When a job is offered, there’s a lot to for a candidate to consider before accepting a position. They have to think about the salary, possible relocation, and job security for the new position. Another crucial area they will need to deeply consider are the benefits – benefits can be a game changer. But in the employment world, we are seeing more flash and fluff than substance from different benefits offerings.

Benefits like Healthcare, Dental, Vision, and Life Insurance are absolutely necessary for both maintaining your health and providing financial security. And employees need time off to recuperate. But we also see companies offering perks such as unlimited time off, gym memberships and beer on tap. Some organizations have started putting video games in their office spaces. But here’s the point to hammer home: Flashy benefits cannot substitute for a meaningful work culture.

This is not to say adding extra incentives on top of the core benefits has no value in helping attracting and maintaining talent. But let’s take use unlimited days off as an example. Unlimited time off sounds much better than 14 vacation and 3 personal days. The philosophy around this idea is that as long as you get your work done, management won’t keep track of your hours. But if your employees have high quantity work and unable to balance a healthy work-life balance, then the difference between 14 days off to unlimited becomes irrelevant if they can’t step away from their desk to unwind.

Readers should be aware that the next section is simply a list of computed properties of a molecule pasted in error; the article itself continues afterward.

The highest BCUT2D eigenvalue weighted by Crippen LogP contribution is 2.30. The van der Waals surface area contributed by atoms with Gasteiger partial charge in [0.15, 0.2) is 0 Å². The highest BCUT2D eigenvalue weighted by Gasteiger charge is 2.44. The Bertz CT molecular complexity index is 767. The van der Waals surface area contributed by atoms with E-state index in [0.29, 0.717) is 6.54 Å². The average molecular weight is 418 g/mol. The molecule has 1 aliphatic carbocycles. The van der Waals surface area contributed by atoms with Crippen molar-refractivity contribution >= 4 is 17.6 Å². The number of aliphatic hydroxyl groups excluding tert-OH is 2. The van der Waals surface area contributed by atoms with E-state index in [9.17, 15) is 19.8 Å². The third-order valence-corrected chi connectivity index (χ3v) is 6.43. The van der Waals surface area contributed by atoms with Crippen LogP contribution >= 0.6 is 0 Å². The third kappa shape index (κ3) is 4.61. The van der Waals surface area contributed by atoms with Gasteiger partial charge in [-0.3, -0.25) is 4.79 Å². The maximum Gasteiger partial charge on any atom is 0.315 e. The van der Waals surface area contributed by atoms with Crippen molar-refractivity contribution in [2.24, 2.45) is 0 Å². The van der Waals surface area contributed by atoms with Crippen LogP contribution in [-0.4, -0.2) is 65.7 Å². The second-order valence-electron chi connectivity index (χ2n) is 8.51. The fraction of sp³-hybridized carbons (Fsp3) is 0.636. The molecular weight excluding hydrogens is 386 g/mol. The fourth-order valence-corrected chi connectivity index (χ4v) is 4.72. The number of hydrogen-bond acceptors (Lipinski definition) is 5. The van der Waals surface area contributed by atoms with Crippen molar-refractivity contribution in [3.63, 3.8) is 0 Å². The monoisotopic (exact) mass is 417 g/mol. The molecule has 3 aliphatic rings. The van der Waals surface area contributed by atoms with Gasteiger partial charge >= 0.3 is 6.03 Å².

Office outings and various perks can be great to boost moral – but what if employees are not in a position to foster positive relationships? What if employees truly feel alienated from their work? No matter what benefits an employer may provide, there still ultimately needs to be a connection between an employee and the role they play in your organization.

Whether they are current employees or prospects, people want to know the value of their work and how there are contributing to their organization’s mission statement. When employees have an understanding of where they fit in the larger picture, they are less likely to feel alienated and the more likely they are to want to join you organization and grow there. This is crucial for a positive work culture that will attract and maintain talent, and a no amount of beer on tap can ever be an appropriate substitute.

How do you show your employees that they are valued? Join the discussion by dropping us a line at conversations@jwt.com.

As an Account Executive, Ben Litoff is all about effective communication management. Whether it’s graph-filled PowerPoints, detailed Excel spreadsheets, continuous email chains, or just a quick chat on the phone, he wants to ensure all information is concise and digestible for his clients. When not in the office, Ben spends his time taking long walks in various D.C. neighborhoods and reading short stories.